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Interior Health CEO says staffing struggles continue at Penticton hospital

Avenues like education support and a new collective agreement are hoped to help the issue
The Penticton Regional Hospital and other Interior Health facilities are still struggling with staffing after the pandemic. (File photo)

The need for adequate staffing and how to tackle it was one of several topics that Interior Health’s CEO Sue Brown spoke on during a June 29 visit to Penticton Regional Hospital.

Brown has been visiting various communities in the health region to tour facilities and speak with staff and volunteers. During her time in Penticton, Brown sat down with local media to discuss staffing levels.

“I would say based on the meetings that we’ve had here this morning, yes, there’s a couple of areas that we’re still short and we’re doing everything we can to attract whether it be nurses or allied health professionals,” said Brown.

Brown acknowledged that Interior Health, like many other employers, was seeing difficulties in filling all of the positions needed, particularly after the heavy strain and attrition brought on by the COVID-19 pandemic.

“We have intensively been focusing on recruitment and retention over the last I would say three years,” said Brown. “We saw through the pandemic shifts in the workforce and then of course, still are recovering from some of the loss.”

Brown noted that not all of those missing positions came from losses, but rather some openings have come as Interior Health expanded their services, including into more mental health and community services.

“That has actually increased our base demand on the number of staff we need, so we’re not only recruiting for core services but to add new services,” said Brown. “So that does add some more strain.”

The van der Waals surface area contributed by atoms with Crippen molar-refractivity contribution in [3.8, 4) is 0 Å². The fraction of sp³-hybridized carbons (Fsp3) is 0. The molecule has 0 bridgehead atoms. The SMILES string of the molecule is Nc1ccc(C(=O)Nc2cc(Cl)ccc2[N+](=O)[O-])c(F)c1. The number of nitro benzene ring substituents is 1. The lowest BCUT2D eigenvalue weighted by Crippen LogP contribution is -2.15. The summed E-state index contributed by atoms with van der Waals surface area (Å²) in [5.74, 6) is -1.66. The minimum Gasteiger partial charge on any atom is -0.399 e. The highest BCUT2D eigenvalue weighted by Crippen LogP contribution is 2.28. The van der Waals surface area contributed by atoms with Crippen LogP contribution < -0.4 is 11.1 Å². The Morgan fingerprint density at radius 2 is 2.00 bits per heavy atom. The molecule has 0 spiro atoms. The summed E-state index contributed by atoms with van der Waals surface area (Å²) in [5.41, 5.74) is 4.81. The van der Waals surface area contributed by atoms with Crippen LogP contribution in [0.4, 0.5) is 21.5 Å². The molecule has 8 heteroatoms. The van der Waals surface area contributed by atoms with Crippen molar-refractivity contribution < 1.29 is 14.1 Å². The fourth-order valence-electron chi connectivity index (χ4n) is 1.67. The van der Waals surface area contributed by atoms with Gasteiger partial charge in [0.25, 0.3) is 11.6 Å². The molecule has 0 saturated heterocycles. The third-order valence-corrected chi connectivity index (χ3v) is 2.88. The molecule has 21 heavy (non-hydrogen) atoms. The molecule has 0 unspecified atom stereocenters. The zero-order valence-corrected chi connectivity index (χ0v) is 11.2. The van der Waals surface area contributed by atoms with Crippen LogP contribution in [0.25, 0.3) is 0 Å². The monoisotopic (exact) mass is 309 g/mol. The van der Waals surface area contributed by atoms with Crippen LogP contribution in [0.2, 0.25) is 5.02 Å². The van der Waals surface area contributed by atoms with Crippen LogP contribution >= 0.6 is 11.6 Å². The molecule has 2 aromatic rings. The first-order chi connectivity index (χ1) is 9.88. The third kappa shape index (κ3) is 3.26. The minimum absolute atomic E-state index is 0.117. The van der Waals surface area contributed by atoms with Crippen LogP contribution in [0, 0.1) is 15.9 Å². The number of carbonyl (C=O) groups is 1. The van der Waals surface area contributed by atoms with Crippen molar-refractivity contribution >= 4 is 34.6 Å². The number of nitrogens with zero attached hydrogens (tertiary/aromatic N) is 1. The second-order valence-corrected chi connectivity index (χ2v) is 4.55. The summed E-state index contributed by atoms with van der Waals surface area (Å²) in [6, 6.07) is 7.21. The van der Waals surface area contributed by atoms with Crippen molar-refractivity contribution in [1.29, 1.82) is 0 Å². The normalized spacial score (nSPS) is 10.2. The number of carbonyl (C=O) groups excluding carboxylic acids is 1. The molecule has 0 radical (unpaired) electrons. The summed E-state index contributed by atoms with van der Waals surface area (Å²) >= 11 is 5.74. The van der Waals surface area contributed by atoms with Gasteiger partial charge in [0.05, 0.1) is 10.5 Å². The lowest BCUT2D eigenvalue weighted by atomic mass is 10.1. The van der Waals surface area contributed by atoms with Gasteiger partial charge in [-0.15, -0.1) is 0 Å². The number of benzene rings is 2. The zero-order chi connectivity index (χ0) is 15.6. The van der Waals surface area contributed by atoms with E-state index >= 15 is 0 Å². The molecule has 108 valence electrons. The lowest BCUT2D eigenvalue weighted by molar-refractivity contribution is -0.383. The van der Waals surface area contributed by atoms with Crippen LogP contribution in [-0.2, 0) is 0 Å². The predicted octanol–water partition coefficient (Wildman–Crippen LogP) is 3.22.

One of the things that will hopefully help is the new collective agreement for nurses in B.C., which comes with incentives to attract nurses to the province.

READ MORE: Keremeos health centre lab still struggling with staffing

Interior Health is also working to try and attract new people even while their finishing up their post-secondary education and degrees. That includes training opportunities and options for supervised early employment and practice while in school.

“So when they graduate, we hope there’s a connection, a connectivity with a particular unit or a particular group and then obviously, it makes it easier for them to join a team that they already know.”

Unfortunately, the lack of specialized staff has wider ranging impacts in Interior Health, as is the case with lab technicians. Due to the priority of the Penticton Regional Hospital, and overall shortages, it means places like the lab at the South Similkameen Health Centre have had to cut services.

There is no timeline for when there will be enough staff for it to fully reopen.

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Brennan Phillips

About the Author: Brennan Phillips

Brennan was raised in the Okanagan and is thankful every day that he gets to live and work in one of the most beautiful places in Canada.
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